Can Microsoft Succeed in the Mobile / Tablet markets?

Firstly lets define succeed, this doesn’t mean to become the biggest market share holder, but to take a significant chunk of the market – be a major player. This isn’t like Mac vs. PC or Betamax vs. VHS where there can only be one winner, its different this time, there is room for 3, and it’s very possible for there to be three or more major players and for the consumer it is essential that there are more than two major players to keep competition alive.

The big difference this time is that Microsoft cannot use its old tried and proven method of breaking in to market – sell it cheaper, let it run on anything and everything, and profit through volume. It worked for Microsoft with Windows, and IE, But Google has already taken this strategy and taken it to the extreme, Microsoft cannot undercut free. Microsoft has its back up against the wall.

So they need a new strategy, one similar to what they did with the Xbox which overtime, was very successful, even though it had initial problems, tough competition, and it was in a market, where the game was considered over.

A lot of people I have discussed this with, have said that its game over in these markets, and it’s too late for Microsoft to make an entrance (hopefully some of the above should distil that) but, these are new markets relatively, and the markets are far too young, and too fast changing to say that the game is over. Android is still making considerable progress against iOS in the smartphone market across the world, and the Tablet market is hardly developed and still has a lot of expansion and growth to go under. A market cannot be in a position where a winner can be declared, while there is such rapid growth and market share changes. There is all still to play for!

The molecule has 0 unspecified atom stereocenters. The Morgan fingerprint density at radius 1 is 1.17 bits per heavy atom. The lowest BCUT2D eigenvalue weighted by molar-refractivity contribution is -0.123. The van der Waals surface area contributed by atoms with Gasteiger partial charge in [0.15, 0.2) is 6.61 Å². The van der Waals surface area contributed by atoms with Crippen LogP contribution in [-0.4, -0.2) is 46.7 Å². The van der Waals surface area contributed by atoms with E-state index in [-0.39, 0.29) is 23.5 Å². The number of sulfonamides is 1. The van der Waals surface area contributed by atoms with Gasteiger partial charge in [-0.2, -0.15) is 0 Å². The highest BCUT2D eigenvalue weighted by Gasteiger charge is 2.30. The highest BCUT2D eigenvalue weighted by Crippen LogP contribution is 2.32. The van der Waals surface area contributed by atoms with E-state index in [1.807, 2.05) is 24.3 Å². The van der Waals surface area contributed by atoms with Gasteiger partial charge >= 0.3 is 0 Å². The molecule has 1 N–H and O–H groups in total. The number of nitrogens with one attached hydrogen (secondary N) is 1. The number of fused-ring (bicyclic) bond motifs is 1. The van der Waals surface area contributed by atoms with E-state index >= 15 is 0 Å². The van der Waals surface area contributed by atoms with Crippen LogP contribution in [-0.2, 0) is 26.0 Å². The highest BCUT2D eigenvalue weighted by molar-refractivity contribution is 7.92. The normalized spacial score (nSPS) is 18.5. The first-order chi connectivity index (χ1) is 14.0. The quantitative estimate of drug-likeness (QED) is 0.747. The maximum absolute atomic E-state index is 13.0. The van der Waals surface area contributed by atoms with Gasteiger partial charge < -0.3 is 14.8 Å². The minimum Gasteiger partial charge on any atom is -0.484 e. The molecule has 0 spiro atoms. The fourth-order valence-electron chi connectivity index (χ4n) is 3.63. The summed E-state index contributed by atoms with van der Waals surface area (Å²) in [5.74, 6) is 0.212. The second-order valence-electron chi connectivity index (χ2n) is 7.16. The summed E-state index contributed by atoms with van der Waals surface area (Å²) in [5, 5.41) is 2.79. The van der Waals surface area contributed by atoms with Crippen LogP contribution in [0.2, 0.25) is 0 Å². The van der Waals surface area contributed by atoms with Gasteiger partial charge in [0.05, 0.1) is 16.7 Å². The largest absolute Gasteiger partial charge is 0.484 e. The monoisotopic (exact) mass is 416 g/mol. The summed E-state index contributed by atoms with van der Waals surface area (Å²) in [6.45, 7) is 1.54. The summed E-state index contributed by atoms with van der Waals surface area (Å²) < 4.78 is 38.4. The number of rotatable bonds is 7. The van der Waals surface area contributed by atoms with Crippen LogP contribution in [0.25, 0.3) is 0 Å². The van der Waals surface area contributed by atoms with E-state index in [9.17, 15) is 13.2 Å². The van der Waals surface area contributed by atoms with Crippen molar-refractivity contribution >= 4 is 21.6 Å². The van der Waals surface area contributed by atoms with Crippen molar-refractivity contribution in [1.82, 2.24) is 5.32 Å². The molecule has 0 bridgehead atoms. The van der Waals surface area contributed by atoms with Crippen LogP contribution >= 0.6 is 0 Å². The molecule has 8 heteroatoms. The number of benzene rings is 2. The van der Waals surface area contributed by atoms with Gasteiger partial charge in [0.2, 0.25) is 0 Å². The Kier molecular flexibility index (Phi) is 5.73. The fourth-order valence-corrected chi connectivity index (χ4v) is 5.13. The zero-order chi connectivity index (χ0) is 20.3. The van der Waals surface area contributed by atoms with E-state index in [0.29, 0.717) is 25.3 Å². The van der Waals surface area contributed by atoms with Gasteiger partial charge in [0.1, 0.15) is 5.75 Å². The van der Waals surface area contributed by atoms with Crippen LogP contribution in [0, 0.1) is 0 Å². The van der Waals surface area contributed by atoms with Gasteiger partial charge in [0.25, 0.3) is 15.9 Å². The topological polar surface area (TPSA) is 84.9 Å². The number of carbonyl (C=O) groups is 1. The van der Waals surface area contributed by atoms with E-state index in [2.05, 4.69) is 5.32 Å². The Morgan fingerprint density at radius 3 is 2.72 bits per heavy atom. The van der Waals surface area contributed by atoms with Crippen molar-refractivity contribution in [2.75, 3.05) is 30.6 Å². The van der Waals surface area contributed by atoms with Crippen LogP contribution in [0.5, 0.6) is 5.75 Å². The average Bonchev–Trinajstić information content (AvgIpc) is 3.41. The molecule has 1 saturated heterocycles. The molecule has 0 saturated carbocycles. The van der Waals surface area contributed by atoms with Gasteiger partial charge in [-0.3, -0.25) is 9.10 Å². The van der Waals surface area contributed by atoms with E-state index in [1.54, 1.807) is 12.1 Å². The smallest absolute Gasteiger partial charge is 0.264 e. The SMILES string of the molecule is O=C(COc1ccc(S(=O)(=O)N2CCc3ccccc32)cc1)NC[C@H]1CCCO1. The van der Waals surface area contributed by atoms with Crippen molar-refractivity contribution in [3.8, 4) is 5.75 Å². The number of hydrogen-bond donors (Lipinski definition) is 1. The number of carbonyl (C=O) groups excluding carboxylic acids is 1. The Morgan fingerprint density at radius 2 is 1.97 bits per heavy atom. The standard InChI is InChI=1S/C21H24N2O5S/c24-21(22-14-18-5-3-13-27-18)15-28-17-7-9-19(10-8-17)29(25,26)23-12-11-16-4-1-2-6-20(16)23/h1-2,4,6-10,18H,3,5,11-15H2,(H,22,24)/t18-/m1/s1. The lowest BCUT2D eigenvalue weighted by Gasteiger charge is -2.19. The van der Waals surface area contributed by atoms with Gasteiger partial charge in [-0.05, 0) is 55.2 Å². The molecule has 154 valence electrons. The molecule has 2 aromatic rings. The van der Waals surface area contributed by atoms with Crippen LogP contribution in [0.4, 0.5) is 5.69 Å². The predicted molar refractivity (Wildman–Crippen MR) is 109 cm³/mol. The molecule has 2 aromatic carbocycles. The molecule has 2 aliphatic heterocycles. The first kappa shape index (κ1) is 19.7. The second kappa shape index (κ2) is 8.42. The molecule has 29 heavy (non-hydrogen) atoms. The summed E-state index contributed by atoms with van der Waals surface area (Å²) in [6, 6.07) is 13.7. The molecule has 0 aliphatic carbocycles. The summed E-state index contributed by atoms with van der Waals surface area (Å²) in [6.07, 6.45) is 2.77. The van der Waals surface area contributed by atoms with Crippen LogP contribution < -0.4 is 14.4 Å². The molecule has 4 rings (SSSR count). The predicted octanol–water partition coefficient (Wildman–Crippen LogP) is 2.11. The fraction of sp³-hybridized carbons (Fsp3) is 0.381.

So what is Microsoft’s Strategy?

Firstly, they are going to try and match their competitors’ prices (maybe even slightly undercut it initially). This has to be done, to get consumers on-board.

Secondly strike at the enterprise. This will be easy for Microsoft, integration with their existing services and manageability tools means Microsoft can win this hands down, and this will expose the devices to a large number of consumers who are likely to then buy the devices at home (comfort, familiarity, etc.).

Finally and this is the key part of Microsoft’s strategy – is that Windows 8 and Windows Phone 8, offer something unique and different, to a market that is very polarised. At one end you have Apple’s completely closed ecosystem, limited or no choice in hardware, or services. At the other you have Android, where you have a multitude of devices from the very good to the absolutely terrible, where there are any number of services you can use, and a very open ecosystem.

What Microsoft is going to do is to provide a middle ground. A limited number of very good quality devices, across a number of price points. Along with a restricted set of services (this is needed to solve malware issues that android suffers from) which users can trust. They are going to try and provide the best of both worlds, choice and quality.

  • Everything so far is just Microsoft’s attempt to catch up and compete. Microsoft has also provided a number of new and innovative bits of functionality (not all of these apply to both markets).
  • A Unique User Interface. (Weirdly this also take a middle ground between Apples icons only – and Androids unlimited widgets, but providing something like widgets but within a consistent UI)
  • True Multitasking (on the tablet, it is possible to have two apps on the screen at once)
  • As mentioned previously – Cracking Enterprise Support
  • A common UI across multiple devices
  • A brilliant development environment, with lots of choices.
  • Xbox Integration
  • Office